Elevated Mirc1/Mir17-92 cluster expression negatively regulates autophagy and CFTR (cystic fibrosis transmembrane conductance regulator) function in CF macrophages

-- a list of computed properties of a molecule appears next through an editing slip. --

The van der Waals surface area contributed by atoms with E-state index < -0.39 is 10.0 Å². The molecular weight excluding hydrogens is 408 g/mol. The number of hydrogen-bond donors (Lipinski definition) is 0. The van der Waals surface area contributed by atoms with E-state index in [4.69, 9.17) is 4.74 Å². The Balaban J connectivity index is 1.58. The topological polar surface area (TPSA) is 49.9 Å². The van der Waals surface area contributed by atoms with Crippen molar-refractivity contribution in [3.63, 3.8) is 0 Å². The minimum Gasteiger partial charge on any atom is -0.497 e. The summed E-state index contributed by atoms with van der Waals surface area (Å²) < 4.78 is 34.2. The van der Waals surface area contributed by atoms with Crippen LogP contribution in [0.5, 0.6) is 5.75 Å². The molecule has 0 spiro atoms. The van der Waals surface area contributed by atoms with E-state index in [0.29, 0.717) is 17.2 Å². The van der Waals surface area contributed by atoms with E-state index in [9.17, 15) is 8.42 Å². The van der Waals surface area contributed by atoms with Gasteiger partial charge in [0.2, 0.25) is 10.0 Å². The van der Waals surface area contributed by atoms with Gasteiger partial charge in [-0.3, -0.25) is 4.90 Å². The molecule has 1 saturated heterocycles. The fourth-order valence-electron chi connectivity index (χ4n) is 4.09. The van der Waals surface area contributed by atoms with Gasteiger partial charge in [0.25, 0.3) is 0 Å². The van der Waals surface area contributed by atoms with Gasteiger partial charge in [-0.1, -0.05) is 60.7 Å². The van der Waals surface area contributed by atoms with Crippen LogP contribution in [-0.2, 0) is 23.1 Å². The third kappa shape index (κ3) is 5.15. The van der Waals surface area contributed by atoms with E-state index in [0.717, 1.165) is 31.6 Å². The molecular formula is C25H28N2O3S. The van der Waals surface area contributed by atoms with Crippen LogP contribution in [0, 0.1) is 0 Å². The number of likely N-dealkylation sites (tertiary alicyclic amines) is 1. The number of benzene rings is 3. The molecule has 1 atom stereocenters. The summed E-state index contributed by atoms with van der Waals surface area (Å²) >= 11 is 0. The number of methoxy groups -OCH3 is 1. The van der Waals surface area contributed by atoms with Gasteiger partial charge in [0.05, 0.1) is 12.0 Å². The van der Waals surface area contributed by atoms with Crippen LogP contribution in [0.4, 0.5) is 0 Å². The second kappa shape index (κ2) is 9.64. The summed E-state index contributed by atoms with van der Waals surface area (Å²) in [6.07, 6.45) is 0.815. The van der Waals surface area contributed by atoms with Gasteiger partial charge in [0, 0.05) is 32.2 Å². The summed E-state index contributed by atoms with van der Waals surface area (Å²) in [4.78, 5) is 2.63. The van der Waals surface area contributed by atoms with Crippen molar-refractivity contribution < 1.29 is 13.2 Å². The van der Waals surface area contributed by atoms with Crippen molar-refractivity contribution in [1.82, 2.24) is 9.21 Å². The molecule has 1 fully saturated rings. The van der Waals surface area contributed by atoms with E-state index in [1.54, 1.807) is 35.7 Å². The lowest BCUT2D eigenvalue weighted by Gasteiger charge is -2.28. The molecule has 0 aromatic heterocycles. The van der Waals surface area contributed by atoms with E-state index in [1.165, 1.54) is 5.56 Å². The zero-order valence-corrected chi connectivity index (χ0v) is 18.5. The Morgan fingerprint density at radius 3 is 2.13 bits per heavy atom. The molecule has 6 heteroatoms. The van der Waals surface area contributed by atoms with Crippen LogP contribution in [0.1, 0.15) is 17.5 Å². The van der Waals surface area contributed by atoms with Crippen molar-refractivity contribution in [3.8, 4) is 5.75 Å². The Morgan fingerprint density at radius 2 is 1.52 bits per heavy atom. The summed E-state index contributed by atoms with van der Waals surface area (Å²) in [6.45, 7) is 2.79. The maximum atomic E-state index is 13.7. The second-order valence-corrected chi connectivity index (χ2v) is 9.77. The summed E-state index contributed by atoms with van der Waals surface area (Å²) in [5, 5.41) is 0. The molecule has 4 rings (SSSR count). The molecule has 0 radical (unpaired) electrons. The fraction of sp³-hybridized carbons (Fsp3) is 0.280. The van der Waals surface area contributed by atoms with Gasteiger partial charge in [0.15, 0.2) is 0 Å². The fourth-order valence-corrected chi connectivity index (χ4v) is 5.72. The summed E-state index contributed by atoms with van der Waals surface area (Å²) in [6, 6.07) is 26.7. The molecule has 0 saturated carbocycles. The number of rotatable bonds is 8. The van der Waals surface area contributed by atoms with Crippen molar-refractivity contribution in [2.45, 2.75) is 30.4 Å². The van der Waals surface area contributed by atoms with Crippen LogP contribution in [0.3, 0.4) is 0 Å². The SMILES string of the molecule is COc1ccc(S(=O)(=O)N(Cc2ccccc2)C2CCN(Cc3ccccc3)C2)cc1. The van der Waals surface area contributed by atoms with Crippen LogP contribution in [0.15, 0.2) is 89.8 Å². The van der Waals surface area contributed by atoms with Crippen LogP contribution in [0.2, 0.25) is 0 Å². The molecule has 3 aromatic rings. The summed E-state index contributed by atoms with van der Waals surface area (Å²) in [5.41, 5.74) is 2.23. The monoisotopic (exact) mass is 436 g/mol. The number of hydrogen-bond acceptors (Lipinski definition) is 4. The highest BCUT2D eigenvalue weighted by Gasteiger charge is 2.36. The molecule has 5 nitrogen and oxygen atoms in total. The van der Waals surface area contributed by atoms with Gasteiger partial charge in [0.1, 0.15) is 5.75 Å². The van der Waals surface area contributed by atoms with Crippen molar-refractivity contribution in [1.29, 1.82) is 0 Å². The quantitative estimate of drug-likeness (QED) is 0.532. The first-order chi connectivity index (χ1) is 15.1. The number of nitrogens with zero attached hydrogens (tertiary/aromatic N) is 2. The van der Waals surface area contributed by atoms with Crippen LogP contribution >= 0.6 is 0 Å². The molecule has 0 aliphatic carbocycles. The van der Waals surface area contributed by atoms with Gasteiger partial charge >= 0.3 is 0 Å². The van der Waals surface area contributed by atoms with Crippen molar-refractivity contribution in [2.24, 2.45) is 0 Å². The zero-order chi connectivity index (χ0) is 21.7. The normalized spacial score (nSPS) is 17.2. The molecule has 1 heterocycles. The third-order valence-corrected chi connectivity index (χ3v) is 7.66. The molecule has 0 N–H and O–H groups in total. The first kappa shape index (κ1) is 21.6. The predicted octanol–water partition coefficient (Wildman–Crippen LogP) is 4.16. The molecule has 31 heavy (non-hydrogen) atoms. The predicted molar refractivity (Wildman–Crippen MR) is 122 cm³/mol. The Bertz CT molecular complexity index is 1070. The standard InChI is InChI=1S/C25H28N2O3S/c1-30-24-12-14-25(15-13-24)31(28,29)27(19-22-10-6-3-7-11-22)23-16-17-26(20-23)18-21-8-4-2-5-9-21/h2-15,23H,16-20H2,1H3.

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Cystic fibrosis (CF) is a fatal, genetic disorder that critically affects the lungs and is directly caused by mutations in the CF transmembrane conductance regulator (CFTR) gene, resulting in defective CFTR function. Macroautophagy/autophagy is a highly regulated biological process that provides energy during periods of stress and starvation. Autophagy clears pathogens and dysfunctional protein aggregates within macrophages. However, this process is impaired in CF patients and CF mice, as their macrophages exhibit limited autophagy activity. The study of microRNAs (Mirs), and other noncoding RNAs, continues to offer new therapeutic targets. The objective of this study was to elucidate the role of Mirs in dysregulated autophagy-related genes in CF macrophages, and then target them to restore this host-defense function and improve CFTR channel function. We identified the Mirc1/Mir17-92 cluster as a potential negative regulator of autophagy as CF macrophages exhibit decreased autophagy protein expression and increased cluster expression when compared to wild-type (WT) counterparts. The absence or reduced expression of the cluster increases autophagy protein expression, suggesting the canonical inverse relationship between Mirc1/Mir17-92 and autophagy gene expression. An in silico study for targets of Mirs that comprise the cluster suggested that the majority of the Mirs target autophagy mRNAs. Those targets were validated by luciferase assays. Notably, the ability of macrophages expressing mutant F508del CFTR to transport halide through their membranes is compromised and can be restored by downregulation of these inherently elevated Mirs, via restoration of autophagy. In vivo, downregulation of Mir17 and Mir20a partially restored autophagy expression and hence improved the clearance of Burkholderia cenocepacia. Thus, these data advance our understanding of mechanisms underlying the pathobiology of CF and provide a new therapeutic platform for restoring CFTR function and autophagy in patients with CF.